Part of the charge of the Center is to train behavioral health professionals in diagnosing and assisting people with gambling addiction. So far the training has focused on mental health counselors, with plans to broaden the reach by offering training to other types of clinicians in the near future.

Although the new disease classification recognizes the existence of a gambling disorder, in most areas services for mental health and substance abuse are separate in terms of funding and treatment. It can often be unclear if a person needs to seek help for a gambling problem, an alcohol problem or both. What part of their insurance covers these services may also be unclear. “It’s still a struggle here in Maryland, as in other states, to figure that out. Part of what our Center does is help someone find the best place to get treatment that suits their needs,” Dr. Welsh says. “If the person with a gambling problem also has an alcohol problem, they would go to a substance abuse treatment center that has counselors who are trained to deal with gambling.”

Another mission of the Center is to increase public awareness about the symptoms of problem gambling and explain how to get help. This is accomplished through public service radio, television and on-line ads, billboards and educational videos. One film in particular, developed through a collaboration between the Center and MedSchool Maryland Productions called “Understanding Joy: The Devastation of a Gambling Addiction,” brings the message forcefully home. It is available on the Center’s website.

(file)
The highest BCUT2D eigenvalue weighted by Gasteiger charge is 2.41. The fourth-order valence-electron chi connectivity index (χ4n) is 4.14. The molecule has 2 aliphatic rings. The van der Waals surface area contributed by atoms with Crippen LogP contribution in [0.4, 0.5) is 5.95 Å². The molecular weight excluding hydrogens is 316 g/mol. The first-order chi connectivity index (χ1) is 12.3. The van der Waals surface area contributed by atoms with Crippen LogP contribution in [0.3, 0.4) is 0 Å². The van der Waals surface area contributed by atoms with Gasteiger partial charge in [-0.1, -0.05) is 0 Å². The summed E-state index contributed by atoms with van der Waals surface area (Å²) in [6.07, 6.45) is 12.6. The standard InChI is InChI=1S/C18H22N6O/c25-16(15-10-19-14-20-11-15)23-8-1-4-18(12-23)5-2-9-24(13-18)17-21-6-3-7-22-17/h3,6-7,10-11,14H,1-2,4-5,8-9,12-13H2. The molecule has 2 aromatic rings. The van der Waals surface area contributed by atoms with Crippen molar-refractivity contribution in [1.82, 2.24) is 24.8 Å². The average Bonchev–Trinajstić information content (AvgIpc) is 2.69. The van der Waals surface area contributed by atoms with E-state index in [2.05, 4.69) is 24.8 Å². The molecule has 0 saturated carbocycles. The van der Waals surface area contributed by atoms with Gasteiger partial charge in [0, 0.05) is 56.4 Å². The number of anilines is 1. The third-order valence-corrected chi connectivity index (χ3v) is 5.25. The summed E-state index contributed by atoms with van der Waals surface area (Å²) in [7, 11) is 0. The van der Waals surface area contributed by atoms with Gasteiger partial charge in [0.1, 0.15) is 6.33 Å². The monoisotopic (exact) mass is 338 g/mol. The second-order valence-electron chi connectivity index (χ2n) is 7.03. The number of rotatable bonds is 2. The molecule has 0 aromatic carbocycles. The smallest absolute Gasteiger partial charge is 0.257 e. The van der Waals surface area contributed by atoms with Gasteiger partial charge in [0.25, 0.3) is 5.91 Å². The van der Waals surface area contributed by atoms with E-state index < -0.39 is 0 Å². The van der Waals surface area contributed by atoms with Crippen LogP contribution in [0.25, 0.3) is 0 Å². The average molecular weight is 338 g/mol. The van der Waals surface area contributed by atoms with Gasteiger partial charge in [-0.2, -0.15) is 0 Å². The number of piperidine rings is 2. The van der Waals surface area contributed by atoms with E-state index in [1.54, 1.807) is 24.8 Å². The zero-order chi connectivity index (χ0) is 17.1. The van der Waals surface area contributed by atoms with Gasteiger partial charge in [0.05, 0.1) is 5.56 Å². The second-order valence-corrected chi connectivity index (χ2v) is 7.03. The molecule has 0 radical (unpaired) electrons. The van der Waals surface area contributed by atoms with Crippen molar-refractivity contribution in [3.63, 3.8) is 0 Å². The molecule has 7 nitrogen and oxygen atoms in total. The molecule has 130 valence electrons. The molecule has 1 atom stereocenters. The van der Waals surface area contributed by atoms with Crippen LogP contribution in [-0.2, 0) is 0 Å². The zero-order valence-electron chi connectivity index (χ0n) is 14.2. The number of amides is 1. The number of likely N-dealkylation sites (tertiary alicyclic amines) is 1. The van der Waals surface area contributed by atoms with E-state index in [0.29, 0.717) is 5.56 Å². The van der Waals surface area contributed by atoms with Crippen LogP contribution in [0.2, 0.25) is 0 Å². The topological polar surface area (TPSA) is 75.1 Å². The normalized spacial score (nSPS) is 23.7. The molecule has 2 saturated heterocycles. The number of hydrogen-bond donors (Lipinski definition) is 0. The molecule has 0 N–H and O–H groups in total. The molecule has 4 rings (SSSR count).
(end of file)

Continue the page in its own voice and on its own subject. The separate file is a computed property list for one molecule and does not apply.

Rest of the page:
Do More Casinos Mean More Problem Gamblers?

Casino gambling is on the rise in Maryland. In 2012, Maryland had three casinos with slot machines. During that year, gross gaming revenues increased 142.6% over the previous year, largely due to the opening of the Maryland Live! Casino in Anne Arundel County and a full year of operation at the Casino at Ocean Downs and the addition of table games in the casinos. The Horseshoe Casino opened in Baltimore in 2014, and another is under development in Prince George’s County. It can certainly be said that greater availability of gambling opportunities has led to more participation in gambling, and will likely continue
to do so.

The question of whether an increase in opportunities for gambling is associated with an increase in problem gambling has been widely addressed in the global literature, with the frequent conclusion that such an association does exist. “We’re definitely getting more calls to the Center related to casinos, but are there more people with a problem or is it just more visible?” asks Dr. Welsh. For some people, the growing availability of places to gamble might mean switching or expanding their gambling — from buying lottery tickets to slots at casinos — potentially increasing their chances of developing a bigger problem. The Center is tasked with doing research on the impact of gambling in the state. A prevalence study to be conducted after the MGM Casino at National Harbor in Prince George’s County opens in 2016 promises to be revealing.

To reach Dr. Christopher Welsh at The Maryland Center of Excellence on Problem Gambling, call 667-214-2120.